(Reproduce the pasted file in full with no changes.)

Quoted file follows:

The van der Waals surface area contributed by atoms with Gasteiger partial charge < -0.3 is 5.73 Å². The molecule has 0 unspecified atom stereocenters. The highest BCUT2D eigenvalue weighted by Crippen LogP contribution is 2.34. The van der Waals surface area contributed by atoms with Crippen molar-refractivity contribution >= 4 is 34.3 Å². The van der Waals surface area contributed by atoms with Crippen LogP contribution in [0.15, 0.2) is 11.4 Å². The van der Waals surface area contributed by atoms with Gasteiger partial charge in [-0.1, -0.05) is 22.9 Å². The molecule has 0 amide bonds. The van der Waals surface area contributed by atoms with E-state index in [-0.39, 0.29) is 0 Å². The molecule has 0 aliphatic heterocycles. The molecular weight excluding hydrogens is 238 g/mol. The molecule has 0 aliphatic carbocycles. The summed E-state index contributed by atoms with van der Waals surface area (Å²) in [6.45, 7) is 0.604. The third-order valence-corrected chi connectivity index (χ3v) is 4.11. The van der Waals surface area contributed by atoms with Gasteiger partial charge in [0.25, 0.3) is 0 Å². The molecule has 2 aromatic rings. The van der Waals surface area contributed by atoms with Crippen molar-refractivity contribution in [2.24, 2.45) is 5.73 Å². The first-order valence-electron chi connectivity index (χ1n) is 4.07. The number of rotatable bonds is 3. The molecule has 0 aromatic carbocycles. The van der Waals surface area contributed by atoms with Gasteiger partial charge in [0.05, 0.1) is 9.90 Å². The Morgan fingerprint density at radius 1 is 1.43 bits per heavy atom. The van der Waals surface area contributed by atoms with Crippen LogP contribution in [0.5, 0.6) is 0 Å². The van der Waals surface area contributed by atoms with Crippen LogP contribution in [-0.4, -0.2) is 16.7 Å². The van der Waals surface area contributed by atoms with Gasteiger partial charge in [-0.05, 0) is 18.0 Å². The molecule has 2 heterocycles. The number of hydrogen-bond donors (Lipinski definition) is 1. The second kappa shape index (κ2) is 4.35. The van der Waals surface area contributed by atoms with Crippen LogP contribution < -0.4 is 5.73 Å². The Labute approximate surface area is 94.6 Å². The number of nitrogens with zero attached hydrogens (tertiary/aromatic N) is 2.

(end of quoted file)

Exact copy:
The van der Waals surface area contributed by atoms with Gasteiger partial charge < -0.3 is 5.73 Å². The molecule has 0 unspecified atom stereocenters. The highest BCUT2D eigenvalue weighted by Crippen LogP contribution is 2.34. The van der Waals surface area contributed by atoms with Crippen molar-refractivity contribution >= 4 is 34.3 Å². The van der Waals surface area contributed by atoms with Crippen LogP contribution in [0.15, 0.2) is 11.4 Å². The van der Waals surface area contributed by atoms with Gasteiger partial charge in [-0.1, -0.05) is 22.9 Å². The molecule has 0 amide bonds. The van der Waals surface area contributed by atoms with E-state index in [-0.39, 0.29) is 0 Å². The molecule has 0 aliphatic heterocycles. The molecular weight excluding hydrogens is 238 g/mol. The molecule has 0 aliphatic carbocycles. The summed E-state index contributed by atoms with van der Waals surface area (Å²) in [6.45, 7) is 0.604. The third-order valence-corrected chi connectivity index (χ3v) is 4.11. The van der Waals surface area contributed by atoms with Gasteiger partial charge in [0.25, 0.3) is 0 Å². The molecule has 2 aromatic rings. The van der Waals surface area contributed by atoms with Crippen molar-refractivity contribution in [2.24, 2.45) is 5.73 Å². The first-order valence-electron chi connectivity index (χ1n) is 4.07. The number of rotatable bonds is 3. The molecule has 0 aromatic carbocycles. The van der Waals surface area contributed by atoms with Gasteiger partial charge in [0.05, 0.1) is 9.90 Å². The Morgan fingerprint density at radius 1 is 1.43 bits per heavy atom. The van der Waals surface area contributed by atoms with Crippen LogP contribution in [0.5, 0.6) is 0 Å². The van der Waals surface area contributed by atoms with Crippen LogP contribution in [-0.4, -0.2) is 16.7 Å². The van der Waals surface area contributed by atoms with Gasteiger partial charge in [-0.05, 0) is 18.0 Å². The molecule has 2 heterocycles. The number of hydrogen-bond donors (Lipinski definition) is 1. The second kappa shape index (κ2) is 4.35. The van der Waals surface area contributed by atoms with Crippen LogP contribution < -0.4 is 5.73 Å². The Labute approximate surface area is 94.6 Å². The number of nitrogens with zero attached hydrogens (tertiary/aromatic N) is 2.